Haley, who presides over the Security Council for the month of April, told a news conference she would opt instead to push for UN peacekeeping reforms and broader human rights issues, despite the opposition of some member states.
She intends to have the April 20 debate revolve around such issues as Iran’s support for terrorism, the Syrian crisis, Hezbollah and Hamas among others, Haley said on Monday.
“So much has been put toward Israel and the Palestinian Authority and not enough has been put toward some of these other issues,” she said.
“That is our goal for the Middle East open debate.”
Haley had come out strongly against the UN’s anti-Israel bias just after her first Security Council meeting in February, saying the US will no longer tolerate it.
When asked by The Jerusalem Post if she worries that her pro-Israel approach could undermine a US role in mediating a peaceful settlement of the Israeli-Palestinian conflict, Haley said: “I don’t worry about that, because I’ve been honest.
“All I have done is tell the truth. I’ve called it out like I see it and I’ll continue to do that, but there is no one that doesn’t want to see a peace process between those two bodies,” she added. “I think we all feel like it should happen – it can happen and we want to see it come together.”
Haley also said she had urged the Palestinians to resume negotiations with Israel, during a meeting with Palestinian Authority envoy Riyad Mansour.
“I said that we are not going to support the Palestinian actions here at the UN until they came to the table,” Haley said. “We don’t want to see any additional measures brought at the UN that would bash Israel or would lift up the Palestinian Authority until we can get these negotiations to happen.”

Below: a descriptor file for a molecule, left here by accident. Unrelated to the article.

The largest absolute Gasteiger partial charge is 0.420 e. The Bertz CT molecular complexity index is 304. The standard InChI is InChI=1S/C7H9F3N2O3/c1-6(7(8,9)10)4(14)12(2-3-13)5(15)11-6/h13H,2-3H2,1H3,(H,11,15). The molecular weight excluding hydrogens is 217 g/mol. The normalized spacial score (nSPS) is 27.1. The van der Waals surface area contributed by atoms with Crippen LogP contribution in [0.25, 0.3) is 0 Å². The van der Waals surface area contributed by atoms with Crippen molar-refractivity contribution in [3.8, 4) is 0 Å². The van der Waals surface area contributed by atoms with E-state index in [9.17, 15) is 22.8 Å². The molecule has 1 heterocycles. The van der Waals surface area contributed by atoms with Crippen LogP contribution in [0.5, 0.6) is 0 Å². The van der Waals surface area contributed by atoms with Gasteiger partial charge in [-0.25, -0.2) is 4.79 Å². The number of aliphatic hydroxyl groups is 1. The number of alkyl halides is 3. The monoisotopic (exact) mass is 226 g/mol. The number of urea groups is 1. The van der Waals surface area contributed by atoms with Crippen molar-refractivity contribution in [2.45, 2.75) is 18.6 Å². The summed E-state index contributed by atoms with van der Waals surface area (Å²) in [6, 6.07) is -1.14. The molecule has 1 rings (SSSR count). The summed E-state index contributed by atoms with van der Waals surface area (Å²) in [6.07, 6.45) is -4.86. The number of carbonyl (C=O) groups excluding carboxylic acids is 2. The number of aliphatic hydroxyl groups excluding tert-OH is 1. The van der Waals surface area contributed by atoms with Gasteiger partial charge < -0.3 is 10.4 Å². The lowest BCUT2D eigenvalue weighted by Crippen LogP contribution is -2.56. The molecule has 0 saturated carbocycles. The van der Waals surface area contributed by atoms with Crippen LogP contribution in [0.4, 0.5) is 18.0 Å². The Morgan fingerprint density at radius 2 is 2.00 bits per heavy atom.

Haley added that she believes the discussions that have taken place at the UN on the Israeli- Palestinian conflict so far “have been more of a hindrance toward the peace process than a help, because it’s caused defensiveness to happen and that’s never healthy for anything.”
After Israel last week announced the first government- sanctioned settlement in more than two decades, Haley said she believes this was a response to the biased Security Council Resolution 2334 passed in December.
“We want to see a pause on additional settlement,” she added. “My hope is that we have willingness from both sides coming together to really allow for that conversation to take place.”
Haley said that, as a “transparency girl,” she has also decided to make all but three of the month’s Security Council meetings open to the press.
“Being president of the Security Council is intimidating and very busy and I am still in learning mode,” she said. “This administration is looking at the UN with fresh eyes. I hope you see leadership from the United States.”
Israeli UN Ambassador Danny Danon said he sees Haley’s presidency as a turning point for Israel.
“We’ve been very impressed with Ambassador Haley and her stance at the UN,” he told the Post. “The council can be a very important body, but it needs to reorient its attention.”
“There is no doubt that the UN is on notice about the winds of change which have blown in from Washington,” Danon added. “They are not going to tolerate an obsessive focus on Israel with so many other crises around the world.
“Everywhere you see terrorism and travesties in the region, you see Iran,” he said. “If you are going to have a periodical meeting on the situation on the Middle East, then Iran must be the main focus,” Danon said.